Sabato, 19 Ottobre 2019
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La nuova legislazione ungherese in materia di migrazioni come vergognosa e marcatamente xenofoba, denuncia l'Alto Commissario per i diritti umani (21 giugno)

UN High Commissioner for Human Rights Zeid Raad Al Hussei

21 giu - UN High Commissioner for Human Rights Zeid Ra’ad Al Hussein has condemned the decision by the Hungarian Parliament to pass legislation that criminalizes individuals and groups deemed to be supporting asylum-seekers, refugees and undocumented migrants.

“Parliament’s decision is an attack on fundamental human rights and freedoms in Hungary. The constant stoking of hatred by the current Government for political gain has led to this latest shameful development, which is blatantly xenophobic and runs counter to European and international human rights standards and values,” said Zeid.

“As I have stressed repeatedly, we recognize the responsibility of the Hungarian State to govern its borders, but this legislation threatens the safety and human rights of migrants and refugees, as well as the vital work of NGOs and human rights defenders providing protection and assistance to them. It makes illegal the act of helping those who may be in dire need,” he said. “To target those dealing with the most vulnerable, simply because they are foreigners, is truly disgraceful.”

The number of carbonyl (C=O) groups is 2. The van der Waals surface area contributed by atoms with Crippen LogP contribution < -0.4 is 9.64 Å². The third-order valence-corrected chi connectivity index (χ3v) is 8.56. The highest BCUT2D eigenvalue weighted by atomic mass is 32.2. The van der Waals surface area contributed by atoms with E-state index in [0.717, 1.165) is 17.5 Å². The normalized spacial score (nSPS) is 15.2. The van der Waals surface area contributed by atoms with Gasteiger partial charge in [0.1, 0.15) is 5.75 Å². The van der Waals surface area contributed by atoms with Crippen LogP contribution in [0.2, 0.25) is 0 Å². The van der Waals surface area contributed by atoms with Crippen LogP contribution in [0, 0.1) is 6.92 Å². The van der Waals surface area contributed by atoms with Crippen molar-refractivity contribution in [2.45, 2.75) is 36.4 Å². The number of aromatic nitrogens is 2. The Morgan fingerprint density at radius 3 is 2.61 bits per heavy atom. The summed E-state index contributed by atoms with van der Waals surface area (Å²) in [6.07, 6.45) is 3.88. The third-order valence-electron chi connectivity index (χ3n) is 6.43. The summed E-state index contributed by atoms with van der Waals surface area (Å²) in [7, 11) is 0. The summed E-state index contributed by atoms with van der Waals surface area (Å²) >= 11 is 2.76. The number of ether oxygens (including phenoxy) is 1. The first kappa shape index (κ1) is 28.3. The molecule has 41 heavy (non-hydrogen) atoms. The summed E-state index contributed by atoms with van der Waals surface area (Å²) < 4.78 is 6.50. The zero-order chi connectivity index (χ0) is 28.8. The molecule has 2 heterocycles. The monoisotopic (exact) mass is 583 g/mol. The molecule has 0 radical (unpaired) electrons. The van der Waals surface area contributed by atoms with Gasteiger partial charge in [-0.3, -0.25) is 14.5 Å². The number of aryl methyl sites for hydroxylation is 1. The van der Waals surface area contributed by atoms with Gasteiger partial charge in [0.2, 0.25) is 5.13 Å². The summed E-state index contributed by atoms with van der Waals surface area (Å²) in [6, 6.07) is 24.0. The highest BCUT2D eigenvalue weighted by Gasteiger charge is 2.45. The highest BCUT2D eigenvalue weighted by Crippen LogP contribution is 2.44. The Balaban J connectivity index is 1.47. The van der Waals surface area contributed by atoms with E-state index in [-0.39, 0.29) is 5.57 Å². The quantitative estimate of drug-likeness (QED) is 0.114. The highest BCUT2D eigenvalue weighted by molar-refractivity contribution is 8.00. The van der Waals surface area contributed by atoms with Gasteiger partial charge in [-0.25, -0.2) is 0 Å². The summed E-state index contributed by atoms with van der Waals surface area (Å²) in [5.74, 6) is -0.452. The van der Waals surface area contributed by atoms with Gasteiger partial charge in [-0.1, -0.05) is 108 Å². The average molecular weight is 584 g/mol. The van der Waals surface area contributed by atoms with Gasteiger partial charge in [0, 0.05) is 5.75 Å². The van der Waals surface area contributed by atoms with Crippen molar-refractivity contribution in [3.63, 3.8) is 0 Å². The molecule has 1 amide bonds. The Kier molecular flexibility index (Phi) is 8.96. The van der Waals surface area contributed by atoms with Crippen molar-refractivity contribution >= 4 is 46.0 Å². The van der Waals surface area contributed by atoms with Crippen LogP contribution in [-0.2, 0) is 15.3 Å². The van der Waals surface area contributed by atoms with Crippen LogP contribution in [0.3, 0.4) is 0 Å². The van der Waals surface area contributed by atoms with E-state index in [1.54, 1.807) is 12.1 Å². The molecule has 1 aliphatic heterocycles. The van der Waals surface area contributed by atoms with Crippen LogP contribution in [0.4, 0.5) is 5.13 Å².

The new legislation, which may come into force as early as 1 July, criminalizes a range of activities, including distributing information on migration-related matters, providing advice to migrants and refugees, and conducting human rights monitoring at borders. The authorities will be able to arrest, charge and immediately remove from Hungary’s border area with non-Schengen countries any lawyer, adviser, volunteer or legally resident family member suspected of helping a person to make an asylum claim or obtain a residence permit, or of providing other legal or humanitarian assistance.

Under the legislation, individuals could face up to one year in prison and organisations could be banned. In addition, foundations that provide funding for NGOs that work on migrant issues could face charges. Hungarian authorities also announced this week that they would introduce a 25 per cent tax on funding for NGOs which “support immigration”.

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